I bought this used pattern in a charity shop, as it reminds me of my favourite summer top. It's for a 'trapeze shaped blouse' in two lengths with front button fastening, five different neckline and collar variations and patch pockets. I wanted to make a simple sleeveless version, with pockets, but without a collar, so I thought I would try view E with the round neck.
I rummaged through my fabric stash for some lightweight cotton in sufficient quantity. The only piece of fabric big enough was a tie-dyed tablecloth someone had given me, and nothing else in my stash co-ordinated with it, so it will all be made from the same fabric.
I ignored the fabric grain direction when I cut out the back of the garment, as I wanted to centre the tie-dyed pattern on it. The colours of the fabric are quite subtle now, but it was originally yellow and green. I over-dyed it with red, and this is the result. I suspect it is a cotton polyester mix, as the colours are very muted.
The first task was making and attaching the patch pockets, then attaching the front and back. As you can see the trapeze shape is cut very loose and full, without darts or gathers. I had cut out view E which is sleeveless with a round neckline but when I tried the blouse on I didn't like it, so I re-cut it, trying to trace the view C pattern piece.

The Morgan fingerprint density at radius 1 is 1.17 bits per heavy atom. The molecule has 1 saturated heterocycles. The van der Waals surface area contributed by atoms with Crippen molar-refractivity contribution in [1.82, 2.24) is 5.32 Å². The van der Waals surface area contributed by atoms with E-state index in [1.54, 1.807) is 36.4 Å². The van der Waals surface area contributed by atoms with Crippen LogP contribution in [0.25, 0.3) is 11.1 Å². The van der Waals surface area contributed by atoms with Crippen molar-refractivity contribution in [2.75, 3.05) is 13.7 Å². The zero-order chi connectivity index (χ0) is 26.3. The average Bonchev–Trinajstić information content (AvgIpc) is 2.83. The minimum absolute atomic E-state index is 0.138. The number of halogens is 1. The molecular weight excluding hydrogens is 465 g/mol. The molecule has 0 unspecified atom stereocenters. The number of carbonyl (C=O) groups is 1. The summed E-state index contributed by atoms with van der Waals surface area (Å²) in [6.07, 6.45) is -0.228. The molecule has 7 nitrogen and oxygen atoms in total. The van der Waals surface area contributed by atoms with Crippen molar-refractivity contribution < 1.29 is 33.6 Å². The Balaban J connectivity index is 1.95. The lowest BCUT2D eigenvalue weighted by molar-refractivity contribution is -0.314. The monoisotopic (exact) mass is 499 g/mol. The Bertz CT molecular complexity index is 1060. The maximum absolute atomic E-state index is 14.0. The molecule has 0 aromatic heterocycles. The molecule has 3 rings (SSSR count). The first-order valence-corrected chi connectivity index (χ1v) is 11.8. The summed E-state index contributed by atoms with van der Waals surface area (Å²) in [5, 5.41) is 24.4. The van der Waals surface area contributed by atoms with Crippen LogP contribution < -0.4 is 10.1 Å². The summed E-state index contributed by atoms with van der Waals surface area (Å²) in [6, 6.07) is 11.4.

I re-cut the neckline around a notch instead of through it, resulting in a somewhat unusual (but not unattractive?) curved shape, and strange skinny facings. You can see I had managed to pattern match across them!
The armhole facings were straightforward, but overall I think I would prefer a lining as the facings move too much when you put the garment on. You can only affix them down at the two seams. I went back and top-stitched them, as it was irritating. I wonder now whether I could have just done a narrow hem instead.
The final job was the buttonholes and buttons. I love that my machine has three different automatic buttonholes; square, round-end and keyhole. The special foot uses a sample button to work out how big to make the buttonhole too! I never had all this when I learnt dressmaking at school!
Even better, I can use my sewing machine to sew the buttons on too, so the whole process is quick and easy now. I recycled some 3/4 inch wooden buttons from my button jar.
My trapeze blouse. I did place the buttonholes where they were marked, yet they still look unevenly spaced at the top - which is far too low! Probably because I messed it about changing halfway through.
Not too bad from the side. Studying the finished garment, the length is fine, the armholes appear to be big enough, the pockets are a good size, it hangs well.
Back view, and you can see how very full it is. Doesn't look too much like a target on my back does it? It was an easy make, and if I see the right fabric I would be happy to make another one, but I would have to stick with the one I cut out!